Following the Taliban’s rapid takeover of Afghanistan, a Taliban leader declared a broad “amnesty” for all Afghans on Tuesday and encouraged women to join the government.
The remarks were delivered by Enamullah Samangani, a member of the Islamic Emirate’s culture council, on Afghan state television, which the militants now control.
“The Islamic Emirate doesn’t want women to be victims,” he said, using the militants’ term for Afghanistan.
He added: “The structure of government is not fully clear, but based on experience, there should be a fully Islamic leadership and all sides should join.”
After Afghan President Ashraf Ghani left the country in Kabul on August 15, 2021, Taliban militants took possession of the presidential palace.
After President Ashraf Ghani’s abrupt resignation and the Taliban’s seizure of the city, the country’s capital was thrown into confusion and fear. As the United States and other countries hurry to evacuate their people, Afghans have swarmed the airport in an effort to catch planes out of the country.
Meanwhile, women have expressed concerns about their future under a Taliban administration that deprived them of almost all of their rights when in power. After the Taliban refused to give up Osama bin Laden, the mastermind of the September 11, 2001, attacks, US-led troops overthrew them at the end of 2001.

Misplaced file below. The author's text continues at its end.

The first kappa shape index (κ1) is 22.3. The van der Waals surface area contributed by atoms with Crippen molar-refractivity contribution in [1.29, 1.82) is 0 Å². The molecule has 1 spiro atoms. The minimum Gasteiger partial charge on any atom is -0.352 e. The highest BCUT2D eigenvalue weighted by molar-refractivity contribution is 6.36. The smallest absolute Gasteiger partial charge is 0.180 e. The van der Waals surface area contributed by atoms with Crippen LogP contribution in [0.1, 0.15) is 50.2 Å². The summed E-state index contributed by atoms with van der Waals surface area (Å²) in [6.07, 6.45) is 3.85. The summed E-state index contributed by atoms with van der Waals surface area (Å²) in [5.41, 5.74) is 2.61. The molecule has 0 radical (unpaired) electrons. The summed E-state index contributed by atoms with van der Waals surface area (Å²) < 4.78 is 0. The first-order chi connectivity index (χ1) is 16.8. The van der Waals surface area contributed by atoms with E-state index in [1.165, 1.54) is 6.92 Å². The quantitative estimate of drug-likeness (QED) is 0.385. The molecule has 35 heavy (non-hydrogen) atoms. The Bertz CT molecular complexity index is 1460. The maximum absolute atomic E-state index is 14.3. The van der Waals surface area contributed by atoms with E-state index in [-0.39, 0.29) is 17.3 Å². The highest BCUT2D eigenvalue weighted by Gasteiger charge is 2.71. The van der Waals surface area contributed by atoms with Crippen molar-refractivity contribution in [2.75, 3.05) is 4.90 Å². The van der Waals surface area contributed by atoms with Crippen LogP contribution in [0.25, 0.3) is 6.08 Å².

After a tumultuous day that saw hundreds of Afghans fleeing the Taliban rush the runway and hang off a U.S. Air Force aircraft, many individuals died in the mayhem that killed at least seven people, calm returned to Kabul’s international airport Tuesday.
The masses gathered on Monday as the Taliban consolidated control over the nation’s 5 million-strong capital, after a rapid march throughout the country that took little over a week to dethrone the country’s Western-backed government. There were no significant allegations of abuses or violence, but many people stayed at home out of fear when the rebels took control and plundered jails and armories.
Later, a determined US President Joe Biden said he remained “squarely behind” his decision to pull American troops out of Kabul, acknowledging the “gut-wrenching” sights unfolding there. Biden said he had to choose between respecting a previously agreed-upon military pullout or sending thousands of more soldiers back to start the third decade of war.
“After 20 years, I’ve learned the hard way that there was never a good time to withdraw U.S. forces,” Biden said in a televised address from the White House.